At The Movies Theme Party
It wasn't long ago that no one had every heard of a home theater system. They knew about televisions, cable and even VCRs, but the idea of big screen televisions and high-fidelity stereo sound systems were foreign to them. When people thought about movies at home they probably envisioned watching a badly filmed home movie featuring a 1966 vacation being shot onto the living room wall with a whirring old projector. Times have, of course, changed. Home entertainment technology has changed right along with it, too.
Now that we do talk about home theaters, it is worth mentioning what a home theater really is. It's an effort to duplicate (at least some aspects) the movie experience usually reserved only for cinema attendees. People use home theater systems as a means of going to the movies without really going anywhere.
Understanding our collective love for the cinema is at the root of understanding how we got to our current point. We simply love movies. From indy dramas to summer big studio blockbusters, we love watching and marveling over the latest creative offerings. The big screen attracts our attention from the beginning and blows us away time after time.
Movie screen clarity in picture and sound allows us to observe every little detail as we watch the story unfold. We see actors in detail, and are able to watch them practice their craft as if they were only inches away.
It's not just visual, though. Every movie since Jolson opened his mouth and sang has been about sound, too. Can you imagine a spaghetti western without that theme song? How frightening would King Kong be without his belly-rattling roar?
The movie experience, it seems, is really beyond compare. That might be the case-movie going could be irreplaceable-if it wasn't for the theaters themselves. They house not only movies, but inconvenience, too. High prices are attached to everything from undersized boxes of Milk Duds to large sodas that might make it hard to pay the rent. Even aside from the cost, there is a host of convenience issues that all point to the very same conclusion: 'The movies would be great if I could just get them out of the theater.'
The first sense of a brewing home theater phenomenon was the advent of larger screens. People began to dump their small sets as they searched out bigger and bigger screens. The growth of the large screen television portended the advent of the home theater revolution. From twenty-inch traditional televisions to the new generation of flat screens all the way to the giant plasma televisions that make people stop on their tracks every time one is on display. There are even projection units designed to imitate the theater.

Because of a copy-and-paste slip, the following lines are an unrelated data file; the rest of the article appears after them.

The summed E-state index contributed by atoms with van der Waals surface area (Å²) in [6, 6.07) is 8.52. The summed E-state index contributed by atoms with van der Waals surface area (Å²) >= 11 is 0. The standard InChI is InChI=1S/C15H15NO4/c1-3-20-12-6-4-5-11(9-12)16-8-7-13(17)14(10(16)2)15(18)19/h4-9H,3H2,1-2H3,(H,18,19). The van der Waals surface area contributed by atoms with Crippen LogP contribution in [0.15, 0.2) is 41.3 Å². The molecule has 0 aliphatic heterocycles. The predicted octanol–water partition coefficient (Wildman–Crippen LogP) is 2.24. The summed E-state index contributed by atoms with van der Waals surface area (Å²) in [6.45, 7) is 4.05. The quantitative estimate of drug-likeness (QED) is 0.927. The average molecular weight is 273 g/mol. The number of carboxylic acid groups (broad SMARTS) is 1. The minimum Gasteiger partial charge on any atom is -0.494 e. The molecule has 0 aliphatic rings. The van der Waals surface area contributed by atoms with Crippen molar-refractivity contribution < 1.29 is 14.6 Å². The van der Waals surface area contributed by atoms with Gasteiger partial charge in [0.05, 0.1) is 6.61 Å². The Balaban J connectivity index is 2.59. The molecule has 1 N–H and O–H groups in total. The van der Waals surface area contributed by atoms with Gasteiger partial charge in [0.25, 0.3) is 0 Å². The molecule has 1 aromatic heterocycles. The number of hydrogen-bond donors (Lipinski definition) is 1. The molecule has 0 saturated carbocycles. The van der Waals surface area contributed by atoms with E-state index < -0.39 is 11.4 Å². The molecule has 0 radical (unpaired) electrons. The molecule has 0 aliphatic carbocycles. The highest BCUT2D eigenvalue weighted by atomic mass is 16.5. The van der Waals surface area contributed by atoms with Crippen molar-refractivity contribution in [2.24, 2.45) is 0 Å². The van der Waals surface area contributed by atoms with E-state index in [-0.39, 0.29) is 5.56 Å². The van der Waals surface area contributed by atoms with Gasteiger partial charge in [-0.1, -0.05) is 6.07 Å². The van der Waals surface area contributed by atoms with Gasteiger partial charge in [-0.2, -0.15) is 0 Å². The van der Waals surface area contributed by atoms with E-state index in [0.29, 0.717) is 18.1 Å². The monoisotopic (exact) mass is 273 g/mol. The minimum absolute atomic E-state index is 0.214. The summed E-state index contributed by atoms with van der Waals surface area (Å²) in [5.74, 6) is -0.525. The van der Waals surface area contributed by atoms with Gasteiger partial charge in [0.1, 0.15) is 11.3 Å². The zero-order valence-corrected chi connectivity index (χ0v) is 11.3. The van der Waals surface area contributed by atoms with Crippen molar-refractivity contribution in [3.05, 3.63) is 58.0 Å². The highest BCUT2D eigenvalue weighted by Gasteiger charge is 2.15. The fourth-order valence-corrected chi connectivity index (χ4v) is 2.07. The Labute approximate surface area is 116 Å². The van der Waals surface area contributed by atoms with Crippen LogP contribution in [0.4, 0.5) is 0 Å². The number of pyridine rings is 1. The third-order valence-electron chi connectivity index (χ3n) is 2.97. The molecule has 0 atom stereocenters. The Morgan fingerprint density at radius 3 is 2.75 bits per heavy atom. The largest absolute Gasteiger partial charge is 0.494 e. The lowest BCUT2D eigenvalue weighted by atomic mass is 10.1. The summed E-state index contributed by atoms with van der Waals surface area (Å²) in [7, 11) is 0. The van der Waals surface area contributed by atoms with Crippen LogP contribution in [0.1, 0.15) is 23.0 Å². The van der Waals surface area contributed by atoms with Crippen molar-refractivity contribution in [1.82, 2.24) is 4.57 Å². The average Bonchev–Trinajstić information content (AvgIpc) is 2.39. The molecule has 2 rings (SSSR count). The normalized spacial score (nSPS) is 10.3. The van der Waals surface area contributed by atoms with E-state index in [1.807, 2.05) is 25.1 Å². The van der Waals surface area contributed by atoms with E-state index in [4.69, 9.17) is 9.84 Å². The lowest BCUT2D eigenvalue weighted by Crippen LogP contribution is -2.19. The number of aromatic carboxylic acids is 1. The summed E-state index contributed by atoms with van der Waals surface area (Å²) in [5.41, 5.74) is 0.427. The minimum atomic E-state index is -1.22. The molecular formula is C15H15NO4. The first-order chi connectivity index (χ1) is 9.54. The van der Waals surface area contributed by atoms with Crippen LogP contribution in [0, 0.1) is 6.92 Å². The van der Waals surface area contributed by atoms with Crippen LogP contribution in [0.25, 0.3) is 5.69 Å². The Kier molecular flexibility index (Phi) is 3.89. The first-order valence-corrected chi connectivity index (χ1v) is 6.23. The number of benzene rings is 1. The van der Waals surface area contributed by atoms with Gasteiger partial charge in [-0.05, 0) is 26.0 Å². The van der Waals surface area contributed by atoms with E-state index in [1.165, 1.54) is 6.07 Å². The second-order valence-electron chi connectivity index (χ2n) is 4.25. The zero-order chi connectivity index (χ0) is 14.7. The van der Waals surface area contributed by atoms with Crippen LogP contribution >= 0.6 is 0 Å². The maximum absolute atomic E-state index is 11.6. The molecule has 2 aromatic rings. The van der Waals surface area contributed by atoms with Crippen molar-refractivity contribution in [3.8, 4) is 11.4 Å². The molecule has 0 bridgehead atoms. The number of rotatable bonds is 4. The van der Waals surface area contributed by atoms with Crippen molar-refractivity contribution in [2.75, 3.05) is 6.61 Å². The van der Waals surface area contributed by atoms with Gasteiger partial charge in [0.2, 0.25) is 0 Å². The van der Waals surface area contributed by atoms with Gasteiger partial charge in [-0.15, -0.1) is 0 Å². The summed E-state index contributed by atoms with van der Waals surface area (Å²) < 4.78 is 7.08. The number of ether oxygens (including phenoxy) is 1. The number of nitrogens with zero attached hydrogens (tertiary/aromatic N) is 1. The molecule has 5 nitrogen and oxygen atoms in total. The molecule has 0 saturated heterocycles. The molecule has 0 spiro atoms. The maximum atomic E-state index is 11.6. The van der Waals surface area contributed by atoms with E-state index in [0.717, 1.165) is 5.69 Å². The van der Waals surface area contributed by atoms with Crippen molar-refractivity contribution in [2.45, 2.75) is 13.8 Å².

Early home theaters, even those including larger televisions still suffered from other technological inadequacies. Single head VCRs replayed the action, but certainly didn't bring it to life. Today's visual medium, including DVD players brings a crisp move theater image home to the living room.
Sound has improved, too. Today, no one but the most antiquated would rely on a small three-inch speaker embedded with the television. For some time, consumers were forced to live with bad audio, even if their television offered the ultimate in video. Few routed sound through their stereo and those who did often didn't really know what they were doing.
The movie going era is not yet over, but it may be in its final throes. Technology has advanced sufficiently to duplicate the movie-going experience in the home. When one looks at the numerous negative associated with the laborious process of going to the theater, it is hard to imagine that the multi-plexes will retain their popularity for much longer. What was once an impossibility is now a frequently realized reality. The home theater system brings the cinema experience right into the living room, and is becoming more affordable every single day